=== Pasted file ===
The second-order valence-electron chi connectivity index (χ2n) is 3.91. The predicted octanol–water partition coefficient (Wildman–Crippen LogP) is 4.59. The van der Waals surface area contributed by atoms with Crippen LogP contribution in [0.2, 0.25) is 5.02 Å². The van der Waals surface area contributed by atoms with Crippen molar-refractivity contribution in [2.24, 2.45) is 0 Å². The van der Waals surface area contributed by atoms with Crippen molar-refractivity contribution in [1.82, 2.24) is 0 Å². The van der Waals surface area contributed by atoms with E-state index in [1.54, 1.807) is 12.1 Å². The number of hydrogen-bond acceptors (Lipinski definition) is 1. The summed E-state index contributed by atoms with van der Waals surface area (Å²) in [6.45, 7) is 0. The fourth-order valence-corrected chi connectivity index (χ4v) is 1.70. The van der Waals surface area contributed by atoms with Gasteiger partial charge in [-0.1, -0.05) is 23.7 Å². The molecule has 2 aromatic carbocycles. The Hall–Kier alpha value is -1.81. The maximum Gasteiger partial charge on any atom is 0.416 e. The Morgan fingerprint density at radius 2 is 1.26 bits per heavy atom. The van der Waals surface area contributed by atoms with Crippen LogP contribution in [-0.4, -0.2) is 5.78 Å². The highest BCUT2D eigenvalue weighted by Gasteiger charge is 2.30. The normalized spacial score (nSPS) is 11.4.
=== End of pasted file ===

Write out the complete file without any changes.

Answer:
The second-order valence-electron chi connectivity index (χ2n) is 3.91. The predicted octanol–water partition coefficient (Wildman–Crippen LogP) is 4.59. The van der Waals surface area contributed by atoms with Crippen LogP contribution in [0.2, 0.25) is 5.02 Å². The van der Waals surface area contributed by atoms with Crippen molar-refractivity contribution in [2.24, 2.45) is 0 Å². The van der Waals surface area contributed by atoms with Crippen molar-refractivity contribution in [1.82, 2.24) is 0 Å². The van der Waals surface area contributed by atoms with E-state index in [1.54, 1.807) is 12.1 Å². The number of hydrogen-bond acceptors (Lipinski definition) is 1. The summed E-state index contributed by atoms with van der Waals surface area (Å²) in [6.45, 7) is 0. The fourth-order valence-corrected chi connectivity index (χ4v) is 1.70. The van der Waals surface area contributed by atoms with Gasteiger partial charge in [-0.1, -0.05) is 23.7 Å². The molecule has 2 aromatic carbocycles. The Hall–Kier alpha value is -1.81. The maximum Gasteiger partial charge on any atom is 0.416 e. The Morgan fingerprint density at radius 2 is 1.26 bits per heavy atom. The van der Waals surface area contributed by atoms with Crippen LogP contribution in [-0.4, -0.2) is 5.78 Å². The highest BCUT2D eigenvalue weighted by Gasteiger charge is 2.30. The normalized spacial score (nSPS) is 11.4.